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Day 1, Thursday, Nov 26, 2020
Computational Modeling of Biological Systems as a Tool for Feature Extraction in the Procedure of Diagnosis and Classification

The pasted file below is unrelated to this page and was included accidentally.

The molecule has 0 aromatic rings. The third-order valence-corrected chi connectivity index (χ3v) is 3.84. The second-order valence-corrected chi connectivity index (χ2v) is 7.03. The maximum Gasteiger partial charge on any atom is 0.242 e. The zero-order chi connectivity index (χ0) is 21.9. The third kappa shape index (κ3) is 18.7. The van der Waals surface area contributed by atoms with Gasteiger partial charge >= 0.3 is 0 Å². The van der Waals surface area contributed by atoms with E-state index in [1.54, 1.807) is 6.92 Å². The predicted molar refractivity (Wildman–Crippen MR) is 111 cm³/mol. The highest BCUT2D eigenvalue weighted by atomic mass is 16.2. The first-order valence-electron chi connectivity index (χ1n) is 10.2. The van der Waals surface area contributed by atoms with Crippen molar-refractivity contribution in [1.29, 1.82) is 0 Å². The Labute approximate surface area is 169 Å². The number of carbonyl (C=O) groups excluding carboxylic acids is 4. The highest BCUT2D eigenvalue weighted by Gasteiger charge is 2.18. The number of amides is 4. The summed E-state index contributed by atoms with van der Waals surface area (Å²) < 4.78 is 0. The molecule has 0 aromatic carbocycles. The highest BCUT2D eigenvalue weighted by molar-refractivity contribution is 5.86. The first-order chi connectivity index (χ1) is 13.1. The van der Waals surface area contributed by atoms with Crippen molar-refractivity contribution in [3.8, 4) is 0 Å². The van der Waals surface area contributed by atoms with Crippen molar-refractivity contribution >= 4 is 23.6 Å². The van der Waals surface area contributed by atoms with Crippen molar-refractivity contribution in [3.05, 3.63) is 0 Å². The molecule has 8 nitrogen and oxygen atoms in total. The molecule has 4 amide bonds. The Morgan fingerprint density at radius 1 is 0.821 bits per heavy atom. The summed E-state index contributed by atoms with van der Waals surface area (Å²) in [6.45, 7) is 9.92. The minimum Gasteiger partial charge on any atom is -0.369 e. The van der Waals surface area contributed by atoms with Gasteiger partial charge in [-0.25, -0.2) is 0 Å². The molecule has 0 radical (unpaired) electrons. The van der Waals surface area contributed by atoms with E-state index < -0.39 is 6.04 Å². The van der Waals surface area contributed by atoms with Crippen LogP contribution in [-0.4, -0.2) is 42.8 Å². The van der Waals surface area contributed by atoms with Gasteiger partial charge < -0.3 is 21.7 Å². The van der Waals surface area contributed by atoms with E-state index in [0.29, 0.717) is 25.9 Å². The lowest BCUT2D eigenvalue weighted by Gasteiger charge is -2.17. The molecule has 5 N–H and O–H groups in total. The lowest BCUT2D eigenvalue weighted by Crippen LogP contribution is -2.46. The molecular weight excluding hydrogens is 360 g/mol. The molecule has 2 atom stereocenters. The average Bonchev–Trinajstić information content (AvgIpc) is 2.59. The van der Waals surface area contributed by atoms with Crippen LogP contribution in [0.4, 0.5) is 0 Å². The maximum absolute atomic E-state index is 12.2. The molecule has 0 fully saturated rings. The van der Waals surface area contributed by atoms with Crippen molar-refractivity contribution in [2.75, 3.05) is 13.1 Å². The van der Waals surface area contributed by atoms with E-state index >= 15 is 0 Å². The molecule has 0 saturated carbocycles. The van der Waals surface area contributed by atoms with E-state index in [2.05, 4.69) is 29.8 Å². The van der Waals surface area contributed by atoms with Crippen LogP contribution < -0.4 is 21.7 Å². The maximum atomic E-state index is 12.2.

Over the past decades, numerous methods and algorithms, that use biological signals to predict or diagnose pathologic situations, have been developed. Although significant promising results were achieved, further improvement is still necessary before applying the results in clinical cases. Most of these methods do not take the physiological knowledge about the pathological issue into account. Rather, they focus on standard linear/nonlinear biological signal processing, data mining and pattern recognition approaches. Therefore, integrating physiological knowledge into prediction/diagnosis algorithms can improve their performance. In other words, “model-based” approaches can potentially encompass (patho)physiological and anatomical information that is not incorporated in purely “data-driven” approaches. After constructing a physiological model, its parameters are to be estimated using recorded biological data (signals, e.g.). In this talk we will discuss how one can use estimated model parameters as features for predicting or diagnosis or classification of different normal and pathological states. This new avenue of investigation involves a synergy between physiological mechanisms, models and data.